b) should I regenerate right away or wait a few days, and,
    c) should I set the gallons to 400? I believe my wife and I combined use something less than 100 gallons per day.
     
  19. Reach4

    Reach4 Well-Known Member

    Joined:
    Sep 25, 2013
    Location:
    IL
    a) Some part of the salt should be above the water always. Usually all of the water is covered, but if you are trying to watch what is going on, you could pour salt not level.

    b)Either. Regen when a touch of hardness appears would be most salt-efficient.
     
  20. Bannerman

    Bannerman Well-Known Member

    Joined:
    Mar 19, 2014
    Location:
    Ontario, Canada
    Your 3 ft3 of new resin, had a total softening capacity of 96,000 grains initially. As the 650 gallon setting X 162 gpg compensated hardness will have required 105,300 grains, I anticipate the resin's capacity had been exhausted prior to when regeneration occured, but since your hot water storage tank will have been filled with mostly soft water, that will have provided a buffer so the loss of soft water from the softener may not have been obvious.

    The recommended capacity and salt settings are always based on all of the resin's capacity being regenerated and available initially. When the resin contains the maximum capacity (96K grains), using 78K of that will allow the remaining 18K grains to support a reasonable flow rate without extreme hardness leakage directly before each regeneration. When all of the consumed capacity is regenerated each cycle using the correct salt amount, the total capacity will be repeatedly 'topped-up' so there should be no concern with running short of soft water prior to regeneration.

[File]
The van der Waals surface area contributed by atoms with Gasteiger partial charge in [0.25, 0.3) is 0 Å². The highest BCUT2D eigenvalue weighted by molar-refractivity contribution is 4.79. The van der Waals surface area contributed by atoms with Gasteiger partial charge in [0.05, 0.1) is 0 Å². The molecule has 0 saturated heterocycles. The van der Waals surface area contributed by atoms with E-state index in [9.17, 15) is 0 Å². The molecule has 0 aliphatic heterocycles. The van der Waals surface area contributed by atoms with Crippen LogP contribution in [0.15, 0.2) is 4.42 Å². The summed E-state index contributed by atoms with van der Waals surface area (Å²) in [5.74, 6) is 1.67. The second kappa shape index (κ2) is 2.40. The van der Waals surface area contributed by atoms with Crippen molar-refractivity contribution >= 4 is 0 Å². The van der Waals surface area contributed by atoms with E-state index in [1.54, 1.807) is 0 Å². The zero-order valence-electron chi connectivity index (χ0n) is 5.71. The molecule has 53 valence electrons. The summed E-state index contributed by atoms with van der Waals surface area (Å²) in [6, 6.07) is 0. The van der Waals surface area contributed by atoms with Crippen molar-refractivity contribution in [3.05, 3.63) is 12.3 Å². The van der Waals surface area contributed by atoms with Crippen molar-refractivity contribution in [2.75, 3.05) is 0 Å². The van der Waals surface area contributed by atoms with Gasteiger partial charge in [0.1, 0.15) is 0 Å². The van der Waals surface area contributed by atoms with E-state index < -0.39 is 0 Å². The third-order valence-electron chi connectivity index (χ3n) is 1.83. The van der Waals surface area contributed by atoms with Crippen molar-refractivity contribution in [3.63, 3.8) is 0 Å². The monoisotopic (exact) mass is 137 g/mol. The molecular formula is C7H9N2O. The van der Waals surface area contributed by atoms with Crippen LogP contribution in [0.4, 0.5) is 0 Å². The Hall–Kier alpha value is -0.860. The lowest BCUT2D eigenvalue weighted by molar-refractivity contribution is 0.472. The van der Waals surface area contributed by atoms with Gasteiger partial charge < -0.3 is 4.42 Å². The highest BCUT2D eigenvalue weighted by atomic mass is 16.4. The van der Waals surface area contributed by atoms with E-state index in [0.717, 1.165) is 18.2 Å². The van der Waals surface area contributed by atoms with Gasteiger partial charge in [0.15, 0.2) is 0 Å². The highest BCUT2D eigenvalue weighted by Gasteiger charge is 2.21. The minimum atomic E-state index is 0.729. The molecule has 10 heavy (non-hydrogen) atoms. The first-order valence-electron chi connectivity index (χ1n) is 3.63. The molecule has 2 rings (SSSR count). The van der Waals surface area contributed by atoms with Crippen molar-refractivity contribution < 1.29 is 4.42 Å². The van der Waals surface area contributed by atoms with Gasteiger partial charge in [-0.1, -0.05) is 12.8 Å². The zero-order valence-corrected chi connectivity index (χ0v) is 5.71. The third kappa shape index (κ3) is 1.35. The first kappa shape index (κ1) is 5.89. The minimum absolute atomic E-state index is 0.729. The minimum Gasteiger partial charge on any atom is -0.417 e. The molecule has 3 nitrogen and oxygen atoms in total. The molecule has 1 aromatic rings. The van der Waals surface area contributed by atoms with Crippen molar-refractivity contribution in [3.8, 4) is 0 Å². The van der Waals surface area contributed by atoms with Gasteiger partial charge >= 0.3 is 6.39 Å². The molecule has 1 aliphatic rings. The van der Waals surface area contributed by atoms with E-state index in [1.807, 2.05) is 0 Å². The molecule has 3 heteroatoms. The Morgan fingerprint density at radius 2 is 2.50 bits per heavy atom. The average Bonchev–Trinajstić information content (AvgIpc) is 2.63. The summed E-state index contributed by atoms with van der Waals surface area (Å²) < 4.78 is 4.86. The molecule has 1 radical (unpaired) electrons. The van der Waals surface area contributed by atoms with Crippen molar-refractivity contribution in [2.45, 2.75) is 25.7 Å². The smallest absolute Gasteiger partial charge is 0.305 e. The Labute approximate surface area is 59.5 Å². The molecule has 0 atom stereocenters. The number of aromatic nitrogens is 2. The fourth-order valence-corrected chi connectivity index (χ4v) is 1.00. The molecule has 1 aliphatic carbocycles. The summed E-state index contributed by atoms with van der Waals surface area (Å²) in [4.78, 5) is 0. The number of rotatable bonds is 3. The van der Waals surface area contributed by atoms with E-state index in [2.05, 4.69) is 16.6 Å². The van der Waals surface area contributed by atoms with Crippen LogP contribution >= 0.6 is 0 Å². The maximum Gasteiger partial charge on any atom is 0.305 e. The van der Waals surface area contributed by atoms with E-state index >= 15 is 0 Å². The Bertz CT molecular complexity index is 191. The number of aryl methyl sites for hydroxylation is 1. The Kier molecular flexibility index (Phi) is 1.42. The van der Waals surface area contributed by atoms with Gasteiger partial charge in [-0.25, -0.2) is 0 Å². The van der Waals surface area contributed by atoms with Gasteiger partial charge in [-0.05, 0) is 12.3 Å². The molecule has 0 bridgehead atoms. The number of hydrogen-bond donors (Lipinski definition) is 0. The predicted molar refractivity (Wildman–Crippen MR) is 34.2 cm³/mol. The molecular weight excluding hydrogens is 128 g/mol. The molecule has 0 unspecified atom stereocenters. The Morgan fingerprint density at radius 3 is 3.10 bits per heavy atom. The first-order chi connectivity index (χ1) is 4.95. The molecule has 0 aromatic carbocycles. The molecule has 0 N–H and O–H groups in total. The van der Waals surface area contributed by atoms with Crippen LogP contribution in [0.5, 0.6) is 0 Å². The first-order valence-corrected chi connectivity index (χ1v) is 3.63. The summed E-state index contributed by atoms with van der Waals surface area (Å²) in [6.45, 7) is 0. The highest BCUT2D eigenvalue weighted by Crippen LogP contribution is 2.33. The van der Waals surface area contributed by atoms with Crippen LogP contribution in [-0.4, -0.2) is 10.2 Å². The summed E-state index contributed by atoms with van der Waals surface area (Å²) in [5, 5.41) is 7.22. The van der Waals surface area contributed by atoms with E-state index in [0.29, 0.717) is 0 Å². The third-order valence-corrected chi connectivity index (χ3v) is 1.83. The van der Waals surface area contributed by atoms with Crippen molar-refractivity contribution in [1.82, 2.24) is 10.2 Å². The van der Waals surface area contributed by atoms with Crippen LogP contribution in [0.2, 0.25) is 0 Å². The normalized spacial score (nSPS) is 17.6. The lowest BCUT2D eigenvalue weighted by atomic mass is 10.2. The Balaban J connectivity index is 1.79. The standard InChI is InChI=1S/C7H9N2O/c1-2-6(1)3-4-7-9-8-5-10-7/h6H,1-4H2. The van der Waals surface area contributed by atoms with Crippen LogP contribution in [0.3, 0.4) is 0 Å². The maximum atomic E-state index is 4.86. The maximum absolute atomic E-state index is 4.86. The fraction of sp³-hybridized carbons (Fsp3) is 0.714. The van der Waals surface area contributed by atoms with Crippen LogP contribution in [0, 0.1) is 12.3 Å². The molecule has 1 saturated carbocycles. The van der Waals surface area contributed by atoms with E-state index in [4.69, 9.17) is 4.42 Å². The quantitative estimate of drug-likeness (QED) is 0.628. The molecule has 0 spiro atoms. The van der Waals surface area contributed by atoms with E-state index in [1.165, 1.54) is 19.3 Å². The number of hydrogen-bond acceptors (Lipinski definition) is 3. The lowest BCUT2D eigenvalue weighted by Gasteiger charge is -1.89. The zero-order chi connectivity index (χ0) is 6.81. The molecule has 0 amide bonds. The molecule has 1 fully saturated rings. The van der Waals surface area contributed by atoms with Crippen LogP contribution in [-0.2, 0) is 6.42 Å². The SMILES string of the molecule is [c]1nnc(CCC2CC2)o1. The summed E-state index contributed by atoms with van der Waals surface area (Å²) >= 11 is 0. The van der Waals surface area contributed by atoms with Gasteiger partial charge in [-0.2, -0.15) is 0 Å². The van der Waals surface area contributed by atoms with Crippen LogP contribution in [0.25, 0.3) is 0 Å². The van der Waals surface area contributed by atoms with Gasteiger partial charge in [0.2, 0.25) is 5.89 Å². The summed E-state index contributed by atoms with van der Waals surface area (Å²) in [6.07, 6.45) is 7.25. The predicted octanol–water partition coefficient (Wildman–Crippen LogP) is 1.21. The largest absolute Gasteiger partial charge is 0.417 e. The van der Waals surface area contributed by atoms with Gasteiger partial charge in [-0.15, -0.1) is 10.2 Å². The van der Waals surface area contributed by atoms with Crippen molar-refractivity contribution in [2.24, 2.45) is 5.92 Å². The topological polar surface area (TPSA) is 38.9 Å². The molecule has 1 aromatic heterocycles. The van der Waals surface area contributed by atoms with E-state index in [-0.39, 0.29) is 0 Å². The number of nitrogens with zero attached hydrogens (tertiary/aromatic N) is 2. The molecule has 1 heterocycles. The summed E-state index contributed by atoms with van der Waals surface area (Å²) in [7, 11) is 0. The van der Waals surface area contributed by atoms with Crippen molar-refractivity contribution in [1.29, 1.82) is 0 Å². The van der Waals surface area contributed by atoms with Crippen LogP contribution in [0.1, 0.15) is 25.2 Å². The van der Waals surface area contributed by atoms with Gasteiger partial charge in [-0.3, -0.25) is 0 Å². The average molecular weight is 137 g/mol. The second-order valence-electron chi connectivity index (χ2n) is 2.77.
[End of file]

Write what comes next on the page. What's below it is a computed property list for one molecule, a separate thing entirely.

Now that the resin capacity has been exhausted, it will need to be immediately regenerated using 60 lbs salt to restore all 96K grains capacity prior to regular ongoing use. Any resin that is not regenerated will not be assisting to remove hardness so increased hardness leakage through the resin will occur, just as you are now experiencing. Because your system is setup to use 30 lbs salt per regeneration, it would be simple to perform 2 manual regenerations back-to-back while waiting approx 90 minutes for salt to dissolve between the 1st & 2nd cycle.

    In post #11 above, the correct Capacity setting was already calculated as 361 gallons. The additional reserve allowance was anticipated to be 120 gallons which is not to be included within the gallons capacity to be programmed on the capacity wheel.
     
    Last edited: Mar 27, 2020 at 7:17 AM